Girl's Guide to College Football

Positions

Plays start with two teams lined up on either side of the line of scrimmage, an imaginary line that the teams position themselves around. On one side is the offense, the team that has the ball. The defense is on the other side, and must stop the offense from scoring. Each team has 11 players on the field, and they must stay on their side of the field before the snap (the ball is put into play by handing it back to between the legs to an offensive player, usually the quarterback.

Andre Caldwell, former wide reciever at UF.

On the offensive team:

Quarterback: Calls the play and takes the ball when it's snapped from the center. Passes or hands the ball off to another player, or runs it.

Fullback: One of the two players who stands behind the quarterback. The fullback divides his duties between blocking for the quarterback on passing plays and running the ball on running plays.

Tailback: The other player behind the quarterback, usually the farthest from the line of scrimmage. He runs the ball on running plays.

Center: Passes (snaps) the ball back to a player in the backfield.

Offensive linemen: Split between offensive guards and tackles. They stand in front of the quarterback and block on running and passing plays. They cannot catch the ball, though they may run it or retrieve it in a fumble.

Tight end: Stands next to the tackle in the line-up. They both block and receive passes.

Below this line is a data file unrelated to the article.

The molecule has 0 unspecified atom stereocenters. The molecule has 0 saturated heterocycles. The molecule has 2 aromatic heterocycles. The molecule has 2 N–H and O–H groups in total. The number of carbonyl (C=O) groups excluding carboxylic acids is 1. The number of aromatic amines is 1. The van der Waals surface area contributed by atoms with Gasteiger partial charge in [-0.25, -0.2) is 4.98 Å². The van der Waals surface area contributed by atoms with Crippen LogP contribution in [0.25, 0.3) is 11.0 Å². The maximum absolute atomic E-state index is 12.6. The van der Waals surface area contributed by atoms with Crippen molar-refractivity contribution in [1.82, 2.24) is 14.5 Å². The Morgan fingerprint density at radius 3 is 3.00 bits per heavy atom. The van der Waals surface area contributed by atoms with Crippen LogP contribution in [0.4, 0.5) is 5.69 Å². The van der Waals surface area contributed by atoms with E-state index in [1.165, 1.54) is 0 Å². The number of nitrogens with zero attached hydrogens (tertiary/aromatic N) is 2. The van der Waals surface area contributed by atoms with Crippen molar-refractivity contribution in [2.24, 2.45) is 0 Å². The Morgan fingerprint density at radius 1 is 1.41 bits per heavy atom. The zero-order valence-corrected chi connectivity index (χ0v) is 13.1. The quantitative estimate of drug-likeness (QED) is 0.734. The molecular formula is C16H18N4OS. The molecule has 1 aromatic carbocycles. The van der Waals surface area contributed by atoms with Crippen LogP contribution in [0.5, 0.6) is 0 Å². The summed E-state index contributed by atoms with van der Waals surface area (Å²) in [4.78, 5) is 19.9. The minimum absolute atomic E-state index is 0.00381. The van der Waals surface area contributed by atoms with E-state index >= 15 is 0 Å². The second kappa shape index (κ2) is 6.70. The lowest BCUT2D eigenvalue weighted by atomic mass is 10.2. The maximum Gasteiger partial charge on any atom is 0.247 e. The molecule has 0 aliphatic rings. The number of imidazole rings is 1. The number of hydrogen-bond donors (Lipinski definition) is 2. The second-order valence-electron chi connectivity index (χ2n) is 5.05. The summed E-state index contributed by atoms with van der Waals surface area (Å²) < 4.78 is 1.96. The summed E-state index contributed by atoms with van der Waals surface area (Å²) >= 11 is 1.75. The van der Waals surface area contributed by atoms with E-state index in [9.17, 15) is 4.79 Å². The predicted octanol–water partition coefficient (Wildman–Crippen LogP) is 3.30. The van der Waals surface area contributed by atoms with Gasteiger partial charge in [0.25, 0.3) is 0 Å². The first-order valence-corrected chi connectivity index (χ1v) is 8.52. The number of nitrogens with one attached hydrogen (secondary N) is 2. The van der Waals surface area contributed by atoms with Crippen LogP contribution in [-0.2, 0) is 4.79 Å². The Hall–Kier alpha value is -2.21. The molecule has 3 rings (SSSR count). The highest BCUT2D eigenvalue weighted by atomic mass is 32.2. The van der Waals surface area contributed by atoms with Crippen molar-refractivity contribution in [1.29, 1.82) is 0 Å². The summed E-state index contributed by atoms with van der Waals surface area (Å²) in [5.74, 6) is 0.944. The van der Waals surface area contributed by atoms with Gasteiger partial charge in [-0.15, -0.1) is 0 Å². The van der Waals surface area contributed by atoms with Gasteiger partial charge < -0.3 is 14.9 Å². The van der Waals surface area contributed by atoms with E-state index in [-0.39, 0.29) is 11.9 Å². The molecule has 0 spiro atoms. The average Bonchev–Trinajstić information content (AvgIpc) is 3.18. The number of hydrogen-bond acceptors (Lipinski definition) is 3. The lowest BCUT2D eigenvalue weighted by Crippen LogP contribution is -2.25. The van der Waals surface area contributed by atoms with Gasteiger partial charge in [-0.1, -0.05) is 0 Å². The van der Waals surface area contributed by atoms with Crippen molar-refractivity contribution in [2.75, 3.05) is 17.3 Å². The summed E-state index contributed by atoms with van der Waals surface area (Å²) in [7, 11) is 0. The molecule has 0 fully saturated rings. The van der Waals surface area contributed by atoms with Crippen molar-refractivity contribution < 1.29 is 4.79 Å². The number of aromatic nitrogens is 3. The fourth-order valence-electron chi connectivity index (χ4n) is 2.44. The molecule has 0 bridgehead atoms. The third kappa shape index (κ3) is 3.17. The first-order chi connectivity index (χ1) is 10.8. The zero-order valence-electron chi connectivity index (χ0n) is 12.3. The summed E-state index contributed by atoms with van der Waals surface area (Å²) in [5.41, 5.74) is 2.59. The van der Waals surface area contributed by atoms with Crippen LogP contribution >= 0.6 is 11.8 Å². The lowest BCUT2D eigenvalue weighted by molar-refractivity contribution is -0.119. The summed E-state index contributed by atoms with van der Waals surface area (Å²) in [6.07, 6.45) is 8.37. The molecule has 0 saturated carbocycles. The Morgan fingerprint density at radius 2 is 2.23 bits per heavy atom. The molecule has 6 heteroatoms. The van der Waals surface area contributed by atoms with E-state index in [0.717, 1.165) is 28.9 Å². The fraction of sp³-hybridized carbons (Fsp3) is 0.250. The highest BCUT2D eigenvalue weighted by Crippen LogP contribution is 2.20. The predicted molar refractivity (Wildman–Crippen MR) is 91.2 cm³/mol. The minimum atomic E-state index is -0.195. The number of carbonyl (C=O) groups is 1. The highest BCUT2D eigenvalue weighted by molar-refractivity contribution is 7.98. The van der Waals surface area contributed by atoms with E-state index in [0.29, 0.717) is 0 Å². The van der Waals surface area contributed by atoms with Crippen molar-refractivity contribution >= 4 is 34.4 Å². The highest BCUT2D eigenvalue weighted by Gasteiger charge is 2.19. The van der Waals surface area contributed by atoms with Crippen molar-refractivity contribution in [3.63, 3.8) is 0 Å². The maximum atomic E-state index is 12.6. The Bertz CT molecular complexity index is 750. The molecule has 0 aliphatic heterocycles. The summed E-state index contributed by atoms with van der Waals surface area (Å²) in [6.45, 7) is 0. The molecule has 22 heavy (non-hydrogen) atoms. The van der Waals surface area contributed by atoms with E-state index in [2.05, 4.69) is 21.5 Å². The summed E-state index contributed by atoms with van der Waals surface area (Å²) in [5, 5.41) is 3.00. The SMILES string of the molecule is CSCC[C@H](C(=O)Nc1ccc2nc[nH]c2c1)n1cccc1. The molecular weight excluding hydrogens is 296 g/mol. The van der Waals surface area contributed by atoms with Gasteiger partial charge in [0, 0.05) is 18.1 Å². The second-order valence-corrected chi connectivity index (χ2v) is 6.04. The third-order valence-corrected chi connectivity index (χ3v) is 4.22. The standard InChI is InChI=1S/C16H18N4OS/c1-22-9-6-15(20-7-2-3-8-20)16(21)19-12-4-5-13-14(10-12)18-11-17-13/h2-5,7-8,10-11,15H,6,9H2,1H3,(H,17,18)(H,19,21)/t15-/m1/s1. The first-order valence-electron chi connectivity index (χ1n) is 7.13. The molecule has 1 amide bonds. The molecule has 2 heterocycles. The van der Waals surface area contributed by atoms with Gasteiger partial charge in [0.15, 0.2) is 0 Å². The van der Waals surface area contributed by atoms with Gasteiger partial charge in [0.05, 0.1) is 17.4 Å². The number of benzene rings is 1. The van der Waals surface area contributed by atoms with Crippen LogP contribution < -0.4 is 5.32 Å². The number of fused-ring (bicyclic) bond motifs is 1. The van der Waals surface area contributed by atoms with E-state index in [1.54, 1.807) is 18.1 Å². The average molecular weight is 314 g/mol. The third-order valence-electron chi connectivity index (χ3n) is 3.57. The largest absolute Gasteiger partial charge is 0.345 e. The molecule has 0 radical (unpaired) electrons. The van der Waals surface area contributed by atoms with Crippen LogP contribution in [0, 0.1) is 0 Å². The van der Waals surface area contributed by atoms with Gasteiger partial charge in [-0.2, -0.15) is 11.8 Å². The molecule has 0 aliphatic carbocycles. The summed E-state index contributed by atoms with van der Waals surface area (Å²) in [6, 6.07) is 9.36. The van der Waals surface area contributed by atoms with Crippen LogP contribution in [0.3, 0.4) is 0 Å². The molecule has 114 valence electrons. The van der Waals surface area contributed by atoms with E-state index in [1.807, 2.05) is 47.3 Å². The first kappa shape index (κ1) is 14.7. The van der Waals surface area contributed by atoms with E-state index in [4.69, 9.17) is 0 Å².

Wide receiver: Catches passes. Usually stands on near the line of scrimmage.

On the defensive team:

Defensive line:

Defensive end: Contain the offensive runners and receivers within the line of scrimmage.

Defensive tackle: Rush the passer, or quarterback.

Linebacker: Rush the passer and cover receivers and runners. There are typically three.

Secondary:

Cornerback: Positioned outside of the linebackers. Their primary responsibility is to cover pass receivers.

Safety: Cover pass receives in the middle of the defensive backfield, the farthest from the line of scrimmage. There are strong safeties, who are larger and stronger, and free safeties, who are faster and smaller.

On special teams:

Kicker: Handles field goal attempts and kickoffs.

Holder: Holds the ball for the kicker to kick.

Kick returner: Returns kickoffs.

Punter: Punts the ball.

Punt returner: Returns punts, often the same person as the kickoff returner.